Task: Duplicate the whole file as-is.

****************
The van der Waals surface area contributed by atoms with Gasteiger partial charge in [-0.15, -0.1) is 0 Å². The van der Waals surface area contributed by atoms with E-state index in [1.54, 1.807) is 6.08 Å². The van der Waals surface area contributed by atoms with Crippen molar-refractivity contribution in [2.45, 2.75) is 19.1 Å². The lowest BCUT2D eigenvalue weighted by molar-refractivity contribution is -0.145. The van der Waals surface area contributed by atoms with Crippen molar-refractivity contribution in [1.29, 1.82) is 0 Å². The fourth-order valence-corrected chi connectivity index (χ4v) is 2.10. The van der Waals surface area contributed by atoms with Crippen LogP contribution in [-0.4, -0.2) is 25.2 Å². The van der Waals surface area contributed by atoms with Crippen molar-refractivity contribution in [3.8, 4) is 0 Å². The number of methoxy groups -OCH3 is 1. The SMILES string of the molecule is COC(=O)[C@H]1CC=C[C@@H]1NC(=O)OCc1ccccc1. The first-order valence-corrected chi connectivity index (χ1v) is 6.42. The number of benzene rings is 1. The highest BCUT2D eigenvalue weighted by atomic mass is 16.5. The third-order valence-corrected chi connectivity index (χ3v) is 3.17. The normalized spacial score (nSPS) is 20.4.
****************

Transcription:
The van der Waals surface area contributed by atoms with Gasteiger partial charge in [-0.15, -0.1) is 0 Å². The van der Waals surface area contributed by atoms with E-state index in [1.54, 1.807) is 6.08 Å². The van der Waals surface area contributed by atoms with Crippen molar-refractivity contribution in [2.45, 2.75) is 19.1 Å². The lowest BCUT2D eigenvalue weighted by molar-refractivity contribution is -0.145. The van der Waals surface area contributed by atoms with Crippen molar-refractivity contribution in [1.29, 1.82) is 0 Å². The fourth-order valence-corrected chi connectivity index (χ4v) is 2.10. The van der Waals surface area contributed by atoms with Crippen LogP contribution in [-0.4, -0.2) is 25.2 Å². The van der Waals surface area contributed by atoms with Crippen molar-refractivity contribution in [3.8, 4) is 0 Å². The number of methoxy groups -OCH3 is 1. The SMILES string of the molecule is COC(=O)[C@H]1CC=C[C@@H]1NC(=O)OCc1ccccc1. The first-order valence-corrected chi connectivity index (χ1v) is 6.42. The number of benzene rings is 1. The highest BCUT2D eigenvalue weighted by atomic mass is 16.5. The third-order valence-corrected chi connectivity index (χ3v) is 3.17. The normalized spacial score (nSPS) is 20.4.